The US rapper returns with a confident and antagonistic debut album.
One of the many gems to emerge during this period was Zebra Katz's debut single, "Ima Read," a minimalist but lethal track that quickly went viral after it soundtracked a Rick Owens fashion show in Paris. Described as an ode to the film Paris is Burning, the track touched on the nature of Black performance and the ballroom-derived concept of being "read." It also referenced personal frustrations with the artist's college experience, during which he was typically one of few black men in his classes. He was also repeatedly cast as darker skinned characters in his drama class, which led him to write a thesis on the moors in Shakespeare plays. In his debut album, LESS IS MOOR, he revisits similar themes of antagonism and performance, while confidently addressing his sexuality in the same gusty breath.
There are many astonishing moments in LESS IS MOOR, starting with the opening track. We're quickly thrust into an apocalyptic mood with Katz's familiar signature, "Zebra fucking Katz," only this time the voice swells into sinister, harmonized vocals over a dystopian drone. This fearsome energy persists in tracks like "ISH," where Katz boasts to an invisible opponent, "I'm the shit, you the piss." He wears his sexuality with pride in vampish tracks like "BLUSH." Above the metallic grate of "MOOR," a rugged cut replete with growls, pitched-up vocals and a manic laugh, he snaps, "They keep wonderin' who I'm dickin' / I just tell 'em mind your business." The shining banger of the album, "LICK IT N SPLIT IT," involves a frisky back-and-forth between SHYGIRL and Katz, underpinned by a sludgy drone, which shifts to and from the revved-up pop of Sega Bodega.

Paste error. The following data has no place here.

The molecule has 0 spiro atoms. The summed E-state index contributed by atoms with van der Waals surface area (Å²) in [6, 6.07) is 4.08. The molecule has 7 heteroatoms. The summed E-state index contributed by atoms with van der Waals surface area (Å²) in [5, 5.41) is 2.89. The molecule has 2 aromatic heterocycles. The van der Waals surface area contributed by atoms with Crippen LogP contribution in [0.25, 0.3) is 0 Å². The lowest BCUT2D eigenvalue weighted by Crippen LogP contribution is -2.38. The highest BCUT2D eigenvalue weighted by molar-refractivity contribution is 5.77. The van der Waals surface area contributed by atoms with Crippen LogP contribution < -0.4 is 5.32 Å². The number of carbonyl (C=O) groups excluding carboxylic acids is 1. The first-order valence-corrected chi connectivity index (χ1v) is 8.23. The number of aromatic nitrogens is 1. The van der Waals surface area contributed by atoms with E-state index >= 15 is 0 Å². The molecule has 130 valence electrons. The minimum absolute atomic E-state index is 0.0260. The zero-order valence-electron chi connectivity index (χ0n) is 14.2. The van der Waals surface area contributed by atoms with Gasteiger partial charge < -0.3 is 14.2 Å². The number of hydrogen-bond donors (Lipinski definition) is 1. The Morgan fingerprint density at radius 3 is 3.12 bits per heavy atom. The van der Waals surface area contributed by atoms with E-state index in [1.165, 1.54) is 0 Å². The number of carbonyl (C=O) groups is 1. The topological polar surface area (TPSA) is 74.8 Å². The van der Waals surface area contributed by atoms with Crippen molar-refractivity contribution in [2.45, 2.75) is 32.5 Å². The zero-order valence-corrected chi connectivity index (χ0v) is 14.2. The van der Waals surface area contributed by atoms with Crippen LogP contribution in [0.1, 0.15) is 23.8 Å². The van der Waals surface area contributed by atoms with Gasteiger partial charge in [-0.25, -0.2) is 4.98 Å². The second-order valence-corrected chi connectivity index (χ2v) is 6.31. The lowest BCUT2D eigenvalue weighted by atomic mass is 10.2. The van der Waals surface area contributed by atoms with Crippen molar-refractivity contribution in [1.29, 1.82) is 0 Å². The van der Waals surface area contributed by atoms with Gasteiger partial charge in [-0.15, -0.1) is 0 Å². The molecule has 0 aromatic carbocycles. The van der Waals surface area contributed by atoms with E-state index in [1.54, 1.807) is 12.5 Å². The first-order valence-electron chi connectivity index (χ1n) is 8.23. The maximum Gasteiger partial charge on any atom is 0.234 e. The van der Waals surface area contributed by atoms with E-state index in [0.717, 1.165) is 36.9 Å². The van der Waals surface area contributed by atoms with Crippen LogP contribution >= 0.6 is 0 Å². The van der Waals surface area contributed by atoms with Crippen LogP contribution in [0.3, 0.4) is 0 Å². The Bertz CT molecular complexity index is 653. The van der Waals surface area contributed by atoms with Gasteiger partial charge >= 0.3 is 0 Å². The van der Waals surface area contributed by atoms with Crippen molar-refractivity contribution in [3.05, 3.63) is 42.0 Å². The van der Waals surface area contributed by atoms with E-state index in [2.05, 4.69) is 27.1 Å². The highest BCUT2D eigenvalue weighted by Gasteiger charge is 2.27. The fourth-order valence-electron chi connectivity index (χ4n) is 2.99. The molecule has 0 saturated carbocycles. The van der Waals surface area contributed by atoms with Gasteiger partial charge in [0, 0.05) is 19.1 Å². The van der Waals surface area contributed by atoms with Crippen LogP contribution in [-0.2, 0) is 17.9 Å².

Jumping from tough gqom on "IN IN IN," to skittering jungle on "ZAD DRUMZ" to the earth-shattering industrial clamor of "NO 1 ELSE," there's little room for bland fillers here. Each song is a short blast, and as a result the album is dense. Take the sensual, '80s tinged, "MONITOR" or the haunting, swaggering bounce of "BEEN KNOWN." The sole moment of quiet and reflection can be found in "NECKLACE," an acoustic piece with Zebra Katz's coos front-and-center, grappling with the aftermath of a bygone relationship.
Nearly a decade since his last release, Zebra Katz reveals himself as not only a mature musician, but also an artist who's proud, maybe even arrogant, in his identity. In the album's closer, "EXIT 2 VOID," we get the last "Zebraa fuuuuckinng Kaatz," the gutsy signature that permeates the 15-track record. This time, it's garbled and entangled in gravelly feedback, a fitting sign-off for an artist boldly reminding us who he is. It might be the comeback we didn't know we needed, and it's the perfect soundtrack for trying times.